Nothing is wrong with using caching servers, but the principle ought to be that you don't force extra bandwidth through the Internet of today. If you must, let it pixellate, let it buffer - and then, within equitable parameters to the consumer, let the Internet access providers raise general - not per-event- Internet access rates in order to fund the capital expenditures necessary to beef up their speeds.

Next, George says: 

Now if ESPN can demand money from ISPs for the privilege of being able to "carry" ESPN360, then why couldn't Google video demand similar privileges and payment from ISPs since it would be suicidal for any ISP to not be able to "carry" Google or Google Video?  Google certainly is in a much better position to bully any ISP than the other way around.  Technically speaking, it would be very easy for a content provider to cut off any IP range they want and effectively block all ISPs that won't share their subscription revenues.

He adds:

The Net neutrality advocates worry so much about the content transporters that they have never considered the possibility of "evil" content producers.  While I don't know the exact business model behind this ESPN360 deal, it certainly looks like ESPN is blocking entire blocks of IP addresses that correspond to non-paying ISPs.  If this is true, doesn't this turn the entire Net neutrality debate on its head since we may need to reverse our focus towards the abusive content companies? 

Well, I have been giving this a lot of thought. I wouldn't say "reverse our focus toward the abusive content companies." I'd say expand our focus to include these practices such as we are seeing from ESPN360.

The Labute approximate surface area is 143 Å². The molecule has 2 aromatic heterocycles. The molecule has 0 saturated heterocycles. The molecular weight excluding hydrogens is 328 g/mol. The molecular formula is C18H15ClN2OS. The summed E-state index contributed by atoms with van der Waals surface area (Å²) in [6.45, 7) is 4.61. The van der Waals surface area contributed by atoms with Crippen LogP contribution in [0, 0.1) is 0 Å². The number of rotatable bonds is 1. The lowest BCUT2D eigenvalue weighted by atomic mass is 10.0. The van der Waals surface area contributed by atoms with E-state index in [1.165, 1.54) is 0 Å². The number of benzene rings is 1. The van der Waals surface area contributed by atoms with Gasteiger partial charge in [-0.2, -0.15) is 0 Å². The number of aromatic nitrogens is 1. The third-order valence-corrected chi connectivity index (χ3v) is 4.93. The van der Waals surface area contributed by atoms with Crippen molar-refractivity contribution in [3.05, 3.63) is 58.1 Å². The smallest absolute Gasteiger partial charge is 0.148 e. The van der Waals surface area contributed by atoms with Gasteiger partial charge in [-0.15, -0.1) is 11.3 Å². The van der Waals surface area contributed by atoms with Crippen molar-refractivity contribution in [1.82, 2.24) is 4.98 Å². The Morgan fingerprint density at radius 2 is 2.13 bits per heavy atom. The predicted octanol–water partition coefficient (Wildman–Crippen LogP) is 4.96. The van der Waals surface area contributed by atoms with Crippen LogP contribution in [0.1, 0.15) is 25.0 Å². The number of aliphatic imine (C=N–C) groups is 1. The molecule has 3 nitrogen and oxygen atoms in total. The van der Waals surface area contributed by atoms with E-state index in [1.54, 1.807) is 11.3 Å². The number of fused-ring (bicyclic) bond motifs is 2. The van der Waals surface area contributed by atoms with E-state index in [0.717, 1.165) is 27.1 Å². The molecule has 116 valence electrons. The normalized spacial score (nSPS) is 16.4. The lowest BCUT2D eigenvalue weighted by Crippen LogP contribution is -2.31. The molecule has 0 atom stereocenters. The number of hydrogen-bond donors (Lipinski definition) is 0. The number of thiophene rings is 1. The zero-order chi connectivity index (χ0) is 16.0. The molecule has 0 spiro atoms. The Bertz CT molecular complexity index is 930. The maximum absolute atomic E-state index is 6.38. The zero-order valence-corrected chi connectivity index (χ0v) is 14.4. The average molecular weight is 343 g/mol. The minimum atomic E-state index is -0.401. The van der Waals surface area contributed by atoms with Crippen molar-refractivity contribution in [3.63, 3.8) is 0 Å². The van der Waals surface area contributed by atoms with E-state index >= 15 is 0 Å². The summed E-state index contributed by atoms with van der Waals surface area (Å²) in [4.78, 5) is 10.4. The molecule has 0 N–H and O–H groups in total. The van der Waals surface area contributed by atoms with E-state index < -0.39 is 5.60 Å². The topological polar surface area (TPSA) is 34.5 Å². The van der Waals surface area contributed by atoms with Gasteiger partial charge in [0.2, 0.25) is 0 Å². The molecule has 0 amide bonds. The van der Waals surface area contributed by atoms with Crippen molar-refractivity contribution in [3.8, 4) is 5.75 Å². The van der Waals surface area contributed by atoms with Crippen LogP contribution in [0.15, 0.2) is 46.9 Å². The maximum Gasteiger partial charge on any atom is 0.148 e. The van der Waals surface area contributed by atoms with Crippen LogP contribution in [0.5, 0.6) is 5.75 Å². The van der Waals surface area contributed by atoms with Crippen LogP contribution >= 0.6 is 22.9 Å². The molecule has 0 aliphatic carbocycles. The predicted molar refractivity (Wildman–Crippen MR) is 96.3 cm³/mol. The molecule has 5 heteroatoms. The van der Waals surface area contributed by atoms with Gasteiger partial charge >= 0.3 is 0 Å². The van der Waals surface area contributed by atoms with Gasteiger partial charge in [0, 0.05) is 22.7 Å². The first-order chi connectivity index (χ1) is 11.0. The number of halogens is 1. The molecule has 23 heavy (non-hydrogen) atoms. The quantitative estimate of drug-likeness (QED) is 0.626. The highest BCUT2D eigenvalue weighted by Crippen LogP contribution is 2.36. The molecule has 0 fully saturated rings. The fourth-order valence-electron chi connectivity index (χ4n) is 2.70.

Expand it statutorily, by not allowing content companies to discriminate their  Internet rich media distribution by compelling prospective carrier distributors to play their way. If the content companies want to offset the cost of caching, let them charge their advertisers a premium to have their ads appear on these streams, and then apply a portion of that extra ad income to paying the Akamai bill.

Don't force the carriers- and by extension, the public- to pay for this.

Topic: Browser

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3 comments
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  • Agreed

    ...let's hope the senate listens!
    wmlundine
  • My opinion on this...

    The ISPs are pipe-delivery companies. I pay for the use of pipes at the specified flow rate. Content providers have their own ISPs and pay those ISPs at their specified flow rates, which are more adjustable due to more variable and less restricted flow rate maximums. In turn these ISPs connect to "SuperISPs" the same way, and pay (or at least SHOULD pay) with the same model. This is the "inter" net.

    My thought is, if ESPN wants paid for broadcasting it's media, it should be asking the content viewers to pay, rather than the viewer's ISP. Similarly, if the ISP wants money for guaranteed bandwidth, it should be asking the content viewer for this money, rather than content providers.

    What the telecoms are trying to sell Congress through their paid golfing trips to Congressional staffers (which I can't afford, so my congressman won't listen to me like he does to them. bummer) is that forcing content providers to pay them for "content crossing rights" is ethical and benefits the content users. I believe this is wrong, because the consumer ISPs are pipes with fixed bandwidth, and guarantees for some content providers means a cut in bandwidth for others, that might be the consumers preferred sites.

    I think if the ISPs want paid for guaranteed bandwidth for certain sites, the payer should be us consumers. They can call it premium content delivery for popular sites of the consumers choosing. If the consumer doesn't want that, he can just stick with the current rush-hour traffic-jam situation.
    D. W. Bierbaum
    • Agreed

      I totally agree.

      Neal Saferstein
      Neal Saferstein